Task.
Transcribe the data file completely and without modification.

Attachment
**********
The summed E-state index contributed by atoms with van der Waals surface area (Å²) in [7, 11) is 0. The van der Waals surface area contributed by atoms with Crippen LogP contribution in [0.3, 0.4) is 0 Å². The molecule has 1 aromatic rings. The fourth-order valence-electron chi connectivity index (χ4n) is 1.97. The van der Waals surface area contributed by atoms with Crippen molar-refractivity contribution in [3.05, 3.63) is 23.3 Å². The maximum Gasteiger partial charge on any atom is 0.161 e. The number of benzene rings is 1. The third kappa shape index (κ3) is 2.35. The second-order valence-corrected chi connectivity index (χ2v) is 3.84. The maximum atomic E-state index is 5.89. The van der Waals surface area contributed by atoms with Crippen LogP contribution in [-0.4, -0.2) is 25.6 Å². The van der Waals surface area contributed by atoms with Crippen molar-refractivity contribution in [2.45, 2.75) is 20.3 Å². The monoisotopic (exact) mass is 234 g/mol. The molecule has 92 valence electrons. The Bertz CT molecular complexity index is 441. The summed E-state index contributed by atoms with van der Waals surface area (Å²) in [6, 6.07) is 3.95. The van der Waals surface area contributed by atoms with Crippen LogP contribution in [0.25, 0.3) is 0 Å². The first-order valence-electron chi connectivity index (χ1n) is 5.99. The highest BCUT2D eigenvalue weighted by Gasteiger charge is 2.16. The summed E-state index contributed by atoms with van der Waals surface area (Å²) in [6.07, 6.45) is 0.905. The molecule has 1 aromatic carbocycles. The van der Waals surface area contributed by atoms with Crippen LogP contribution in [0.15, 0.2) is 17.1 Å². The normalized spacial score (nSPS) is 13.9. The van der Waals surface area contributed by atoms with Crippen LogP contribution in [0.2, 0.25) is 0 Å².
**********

The summed E-state index contributed by atoms with van der Waals surface area (Å²) in [7, 11) is 0. The van der Waals surface area contributed by atoms with Crippen LogP contribution in [0.3, 0.4) is 0 Å². The molecule has 1 aromatic rings. The fourth-order valence-electron chi connectivity index (χ4n) is 1.97. The van der Waals surface area contributed by atoms with Crippen molar-refractivity contribution in [3.05, 3.63) is 23.3 Å². The maximum Gasteiger partial charge on any atom is 0.161 e. The number of benzene rings is 1. The third kappa shape index (κ3) is 2.35. The second-order valence-corrected chi connectivity index (χ2v) is 3.84. The maximum atomic E-state index is 5.89. The van der Waals surface area contributed by atoms with Crippen LogP contribution in [-0.4, -0.2) is 25.6 Å². The van der Waals surface area contributed by atoms with Crippen molar-refractivity contribution in [2.45, 2.75) is 20.3 Å². The monoisotopic (exact) mass is 234 g/mol. The molecule has 92 valence electrons. The Bertz CT molecular complexity index is 441. The summed E-state index contributed by atoms with van der Waals surface area (Å²) in [6, 6.07) is 3.95. The van der Waals surface area contributed by atoms with Crippen LogP contribution in [0.25, 0.3) is 0 Å². The first-order valence-electron chi connectivity index (χ1n) is 5.99. The highest BCUT2D eigenvalue weighted by Gasteiger charge is 2.16. The summed E-state index contributed by atoms with van der Waals surface area (Å²) in [6.07, 6.45) is 0.905. The molecule has 1 aromatic carbocycles. The van der Waals surface area contributed by atoms with Crippen LogP contribution in [0.15, 0.2) is 17.1 Å². The normalized spacial score (nSPS) is 13.9. The van der Waals surface area contributed by atoms with Crippen LogP contribution in [0.2, 0.25) is 0 Å².